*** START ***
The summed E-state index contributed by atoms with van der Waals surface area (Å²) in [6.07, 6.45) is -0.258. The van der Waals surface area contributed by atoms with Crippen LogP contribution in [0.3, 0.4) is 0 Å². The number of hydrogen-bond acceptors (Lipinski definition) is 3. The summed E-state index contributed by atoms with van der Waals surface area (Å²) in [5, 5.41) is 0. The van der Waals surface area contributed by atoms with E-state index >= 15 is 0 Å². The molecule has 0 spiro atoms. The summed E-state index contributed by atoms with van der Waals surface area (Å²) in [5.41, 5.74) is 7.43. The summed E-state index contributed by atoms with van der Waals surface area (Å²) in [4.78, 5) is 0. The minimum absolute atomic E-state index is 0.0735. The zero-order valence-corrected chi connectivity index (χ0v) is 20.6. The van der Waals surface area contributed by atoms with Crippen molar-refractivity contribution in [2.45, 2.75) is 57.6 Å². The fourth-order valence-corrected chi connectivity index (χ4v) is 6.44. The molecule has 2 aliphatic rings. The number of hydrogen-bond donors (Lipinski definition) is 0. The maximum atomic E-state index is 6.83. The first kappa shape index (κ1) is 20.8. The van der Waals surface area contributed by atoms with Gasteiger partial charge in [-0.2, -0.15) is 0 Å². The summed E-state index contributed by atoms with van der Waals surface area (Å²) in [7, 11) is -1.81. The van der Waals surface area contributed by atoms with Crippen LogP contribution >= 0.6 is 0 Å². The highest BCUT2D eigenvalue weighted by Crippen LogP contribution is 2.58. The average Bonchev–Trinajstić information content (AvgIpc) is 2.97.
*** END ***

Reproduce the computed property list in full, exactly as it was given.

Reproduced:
The summed E-state index contributed by atoms with van der Waals surface area (Å²) in [6.07, 6.45) is -0.258. The van der Waals surface area contributed by atoms with Crippen LogP contribution in [0.3, 0.4) is 0 Å². The number of hydrogen-bond acceptors (Lipinski definition) is 3. The summed E-state index contributed by atoms with van der Waals surface area (Å²) in [5, 5.41) is 0. The van der Waals surface area contributed by atoms with E-state index >= 15 is 0 Å². The molecule has 0 spiro atoms. The summed E-state index contributed by atoms with van der Waals surface area (Å²) in [5.41, 5.74) is 7.43. The summed E-state index contributed by atoms with van der Waals surface area (Å²) in [4.78, 5) is 0. The minimum absolute atomic E-state index is 0.0735. The zero-order valence-corrected chi connectivity index (χ0v) is 20.6. The van der Waals surface area contributed by atoms with Crippen molar-refractivity contribution in [2.45, 2.75) is 57.6 Å². The fourth-order valence-corrected chi connectivity index (χ4v) is 6.44. The molecule has 2 aliphatic rings. The number of hydrogen-bond donors (Lipinski definition) is 0. The maximum atomic E-state index is 6.83. The first kappa shape index (κ1) is 20.8. The van der Waals surface area contributed by atoms with Gasteiger partial charge in [-0.2, -0.15) is 0 Å². The summed E-state index contributed by atoms with van der Waals surface area (Å²) in [7, 11) is -1.81. The van der Waals surface area contributed by atoms with Crippen LogP contribution >= 0.6 is 0 Å². The highest BCUT2D eigenvalue weighted by Crippen LogP contribution is 2.58. The average Bonchev–Trinajstić information content (AvgIpc) is 2.97.